Less than an  hour later, Nurse Brown took sweet Erin into her office to talk about Erin's  favorite topic, koalas, while Dr. Joseph was sitting Kathleen and me down for  the diagnosis.  The symptoms we described were so typical and unique to the  disease that there was no need to wait for Erin's blood test for Dr. Joseph to  spell out the situation and begin preparing us for our journey to Children's  Hospital. (  And the blood test results were, unfortunately, as expected.  Erin had Type 1  diabetes, (formerly known as "early onset" or "juvenile" diabetes and  technically known as "insulin-dependent diabetes mellitus" ("mellitus" meaning  "sweet as honey").
Type 1  diabetes causes the body's immune system to turn on itself.  White blood cells  attack and destroy the insulin-producing beta cells in the pancreas.  Without  beta cells, there is no insulin, and without insulin, the body's cells do not  get the message to take in sugar from the blood.  As the cells lose their  energy, the blood thickens with sugar and the body begins expelling the excess  sugar through the urine.  For energy, the body begins eating up whatever fat  reserves are available.  And so it is that Erin ate and drank voraciously, only  to lose weight. (For more information, see and
Though many  memories of that day and the several that followed at Children's Hospital are  hazy, some are seared with the clarity that comes only from fear and urgency.  I remember sitting next to Erin and holding her in the back of the van as  Kathleen drove us to the hospital.  I remember Erin being advanced to the front  of the emergency line queue.  I remember the first doctor we met proposing  marriage to Erin, and my relief that, at least for now, she declined . . .  though with a "meet you in fifteen years" giggle.  I remember the TVs on in the  rooms, bustling hallways, and families coming and going.  I remember taking  little walks with Erin and finding a quiet place beyond the elevators to sit and  read to her.  I remember learning about what Ketones were and why we didn't  want to see any sign of them in Erin's urine.  I remember working with Kathleen  to coordinate meetings with the nutritionist, the social worker, and the  doctors.  I remember Kathleen organizing the cascade of information into a  notebook that she asked Erin decorate.I remember the happy, sunshiny picture  that Erin drew for the notebook.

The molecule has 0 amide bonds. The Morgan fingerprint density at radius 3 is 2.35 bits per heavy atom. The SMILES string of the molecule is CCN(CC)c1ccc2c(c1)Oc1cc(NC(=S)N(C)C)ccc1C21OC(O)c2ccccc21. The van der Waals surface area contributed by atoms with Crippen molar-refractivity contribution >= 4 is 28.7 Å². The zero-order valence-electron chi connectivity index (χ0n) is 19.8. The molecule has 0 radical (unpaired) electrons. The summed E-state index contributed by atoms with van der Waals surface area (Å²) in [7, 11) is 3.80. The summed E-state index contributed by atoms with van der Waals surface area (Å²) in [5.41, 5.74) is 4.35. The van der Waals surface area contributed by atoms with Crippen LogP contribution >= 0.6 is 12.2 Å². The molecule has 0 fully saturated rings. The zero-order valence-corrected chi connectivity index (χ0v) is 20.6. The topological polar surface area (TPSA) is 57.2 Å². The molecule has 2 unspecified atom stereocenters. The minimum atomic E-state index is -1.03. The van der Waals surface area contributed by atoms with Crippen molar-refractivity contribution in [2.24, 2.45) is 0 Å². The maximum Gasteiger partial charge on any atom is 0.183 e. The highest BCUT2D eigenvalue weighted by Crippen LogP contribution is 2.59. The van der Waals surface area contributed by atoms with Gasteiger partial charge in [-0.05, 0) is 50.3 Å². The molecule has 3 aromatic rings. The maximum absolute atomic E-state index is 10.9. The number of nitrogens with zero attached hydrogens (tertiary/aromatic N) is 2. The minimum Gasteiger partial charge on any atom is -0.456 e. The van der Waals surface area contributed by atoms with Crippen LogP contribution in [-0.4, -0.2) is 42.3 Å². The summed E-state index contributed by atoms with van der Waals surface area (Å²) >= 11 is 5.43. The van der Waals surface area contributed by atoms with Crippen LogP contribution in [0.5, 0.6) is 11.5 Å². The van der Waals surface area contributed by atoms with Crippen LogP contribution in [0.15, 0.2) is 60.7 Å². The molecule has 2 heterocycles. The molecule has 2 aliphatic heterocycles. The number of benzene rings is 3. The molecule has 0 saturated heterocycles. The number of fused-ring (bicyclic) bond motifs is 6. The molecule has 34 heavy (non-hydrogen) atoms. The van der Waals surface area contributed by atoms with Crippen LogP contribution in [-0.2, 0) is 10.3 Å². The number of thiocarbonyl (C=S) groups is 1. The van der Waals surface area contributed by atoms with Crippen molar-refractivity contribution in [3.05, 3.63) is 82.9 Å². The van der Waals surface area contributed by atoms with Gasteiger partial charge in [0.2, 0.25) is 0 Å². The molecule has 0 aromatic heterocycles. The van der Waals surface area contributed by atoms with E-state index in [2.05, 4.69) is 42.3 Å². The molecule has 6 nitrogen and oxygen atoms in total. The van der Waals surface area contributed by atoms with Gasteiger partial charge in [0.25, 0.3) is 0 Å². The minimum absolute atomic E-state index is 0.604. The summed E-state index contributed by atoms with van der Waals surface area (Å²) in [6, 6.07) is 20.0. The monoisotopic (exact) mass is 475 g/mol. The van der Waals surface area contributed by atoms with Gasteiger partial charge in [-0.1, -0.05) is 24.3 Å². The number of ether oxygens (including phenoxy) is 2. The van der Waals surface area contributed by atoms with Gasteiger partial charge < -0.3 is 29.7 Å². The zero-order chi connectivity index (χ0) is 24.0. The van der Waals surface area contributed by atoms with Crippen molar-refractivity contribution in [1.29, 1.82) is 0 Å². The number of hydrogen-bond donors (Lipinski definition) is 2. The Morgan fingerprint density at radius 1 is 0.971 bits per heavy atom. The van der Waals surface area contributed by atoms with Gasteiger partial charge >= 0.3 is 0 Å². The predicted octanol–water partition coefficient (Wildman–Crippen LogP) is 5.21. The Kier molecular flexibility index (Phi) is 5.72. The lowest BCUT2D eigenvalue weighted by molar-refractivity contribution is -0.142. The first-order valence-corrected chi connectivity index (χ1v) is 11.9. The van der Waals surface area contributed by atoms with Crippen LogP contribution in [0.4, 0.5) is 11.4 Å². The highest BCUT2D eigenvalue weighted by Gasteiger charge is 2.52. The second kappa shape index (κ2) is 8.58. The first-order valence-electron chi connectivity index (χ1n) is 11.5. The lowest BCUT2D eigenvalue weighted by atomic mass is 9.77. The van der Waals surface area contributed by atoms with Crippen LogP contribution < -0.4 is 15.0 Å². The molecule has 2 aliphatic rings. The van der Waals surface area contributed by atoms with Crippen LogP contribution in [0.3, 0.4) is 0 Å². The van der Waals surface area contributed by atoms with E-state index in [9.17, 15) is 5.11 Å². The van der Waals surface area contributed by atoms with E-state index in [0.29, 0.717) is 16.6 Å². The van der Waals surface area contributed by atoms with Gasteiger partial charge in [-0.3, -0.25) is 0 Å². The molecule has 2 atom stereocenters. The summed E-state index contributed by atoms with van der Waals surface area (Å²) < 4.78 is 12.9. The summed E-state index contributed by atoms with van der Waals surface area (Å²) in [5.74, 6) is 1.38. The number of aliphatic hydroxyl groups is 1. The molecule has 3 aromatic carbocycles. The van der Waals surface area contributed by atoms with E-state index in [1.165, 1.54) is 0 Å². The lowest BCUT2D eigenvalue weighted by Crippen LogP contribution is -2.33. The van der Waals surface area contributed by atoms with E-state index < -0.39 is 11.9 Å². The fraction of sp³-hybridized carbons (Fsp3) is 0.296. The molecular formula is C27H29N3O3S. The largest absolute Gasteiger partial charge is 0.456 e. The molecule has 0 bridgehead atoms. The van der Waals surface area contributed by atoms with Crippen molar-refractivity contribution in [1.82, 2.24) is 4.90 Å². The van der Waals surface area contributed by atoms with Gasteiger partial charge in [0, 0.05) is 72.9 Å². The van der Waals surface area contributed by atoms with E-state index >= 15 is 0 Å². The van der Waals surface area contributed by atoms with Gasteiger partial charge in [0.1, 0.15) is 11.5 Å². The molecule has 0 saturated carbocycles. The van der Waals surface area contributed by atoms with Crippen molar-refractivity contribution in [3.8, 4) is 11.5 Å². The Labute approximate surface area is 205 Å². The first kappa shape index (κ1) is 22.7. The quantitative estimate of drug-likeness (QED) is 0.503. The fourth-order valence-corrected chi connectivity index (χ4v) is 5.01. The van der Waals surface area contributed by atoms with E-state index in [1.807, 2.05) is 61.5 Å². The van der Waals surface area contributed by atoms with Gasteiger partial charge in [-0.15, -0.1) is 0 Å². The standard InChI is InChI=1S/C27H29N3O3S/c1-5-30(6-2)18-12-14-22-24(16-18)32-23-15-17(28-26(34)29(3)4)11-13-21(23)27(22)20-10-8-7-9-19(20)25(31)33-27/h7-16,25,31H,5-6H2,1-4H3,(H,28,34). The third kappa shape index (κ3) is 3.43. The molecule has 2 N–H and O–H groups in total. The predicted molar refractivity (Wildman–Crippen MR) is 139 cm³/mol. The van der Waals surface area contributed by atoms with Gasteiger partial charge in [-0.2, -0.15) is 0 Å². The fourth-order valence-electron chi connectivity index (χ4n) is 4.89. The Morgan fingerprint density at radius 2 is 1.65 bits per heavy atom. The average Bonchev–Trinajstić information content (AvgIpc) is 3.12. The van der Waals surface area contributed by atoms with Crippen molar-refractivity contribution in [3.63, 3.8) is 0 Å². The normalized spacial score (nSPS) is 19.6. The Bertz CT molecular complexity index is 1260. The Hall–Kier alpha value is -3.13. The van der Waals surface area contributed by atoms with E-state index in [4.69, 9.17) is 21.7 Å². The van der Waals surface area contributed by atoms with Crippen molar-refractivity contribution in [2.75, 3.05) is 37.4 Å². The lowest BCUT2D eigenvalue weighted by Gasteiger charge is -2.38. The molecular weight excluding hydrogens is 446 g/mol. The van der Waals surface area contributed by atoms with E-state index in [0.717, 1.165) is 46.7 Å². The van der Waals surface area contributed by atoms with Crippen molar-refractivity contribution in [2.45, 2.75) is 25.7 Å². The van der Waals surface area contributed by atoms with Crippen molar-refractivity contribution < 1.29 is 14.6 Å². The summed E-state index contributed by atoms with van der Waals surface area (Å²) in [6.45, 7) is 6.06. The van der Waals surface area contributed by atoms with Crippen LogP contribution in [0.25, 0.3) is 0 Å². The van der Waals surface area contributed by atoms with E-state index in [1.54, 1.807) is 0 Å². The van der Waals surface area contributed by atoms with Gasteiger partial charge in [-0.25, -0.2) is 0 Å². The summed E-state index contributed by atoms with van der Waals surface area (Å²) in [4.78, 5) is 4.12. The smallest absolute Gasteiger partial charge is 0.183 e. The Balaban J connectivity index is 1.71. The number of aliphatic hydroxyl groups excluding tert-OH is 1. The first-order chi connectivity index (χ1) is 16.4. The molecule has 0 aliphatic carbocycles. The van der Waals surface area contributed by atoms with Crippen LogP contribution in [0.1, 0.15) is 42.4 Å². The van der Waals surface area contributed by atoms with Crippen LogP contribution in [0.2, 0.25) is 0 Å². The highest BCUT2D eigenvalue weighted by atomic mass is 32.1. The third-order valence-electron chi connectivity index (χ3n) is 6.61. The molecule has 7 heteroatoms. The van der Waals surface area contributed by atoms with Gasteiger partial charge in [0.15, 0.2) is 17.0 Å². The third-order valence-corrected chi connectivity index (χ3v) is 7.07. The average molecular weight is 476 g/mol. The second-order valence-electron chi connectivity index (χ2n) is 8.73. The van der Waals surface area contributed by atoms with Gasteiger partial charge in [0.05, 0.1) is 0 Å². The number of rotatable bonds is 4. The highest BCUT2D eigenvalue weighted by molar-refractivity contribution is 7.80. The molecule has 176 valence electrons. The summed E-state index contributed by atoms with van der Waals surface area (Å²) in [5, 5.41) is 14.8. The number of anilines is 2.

Erin's Cover
I remember waking up in the middle of the night to be awake with Erin as the  nurse checked her vitals and tested her blood.  I remember learning to draw  insulin with Kathleen, and the two of us practicing on an orange and Fuzzy  (Erin's first Koala). I remember Erin's friends coming to visit and the generous  moms who made it possible.  I remember Erin glowing in their midst.  I remember  the wonderful nurses, particularly Nancy and Denise, who were incredibly warm to  Erin and encouraging to Kathleen and me.  But more than specific events, I  remember feelings.
Most  prominent, strangely, was our sense of gratitude.  Kathleen and I, and even  Erin,  understood that, in the scheme of things, the tragedy we were coping with  was minor.  That was partially the result of the places our imaginations had  taken us between the realization that something was seriously wrong with Erin  and Dr. Joseph's diagnosis.   We felt deeply grateful that Erin's disease is  "livable" or "manageable."  But it was more than that.  We felt lucky to have  jobs that permitted us to stay with Erin at the hospital and fully focus on the  hospital's diabetes crash course, to have good health insurance, to have the  best medical advice and care available on the planet, and to have amazingly  generous friends and family (including the Schirripas, who took Emily and Ian  for several nights and many others who were eager to help and quick to send Erin  more koalas). We had a lot to be grateful for, and we knew it.
"Bon Voyage" Party at the Schirripas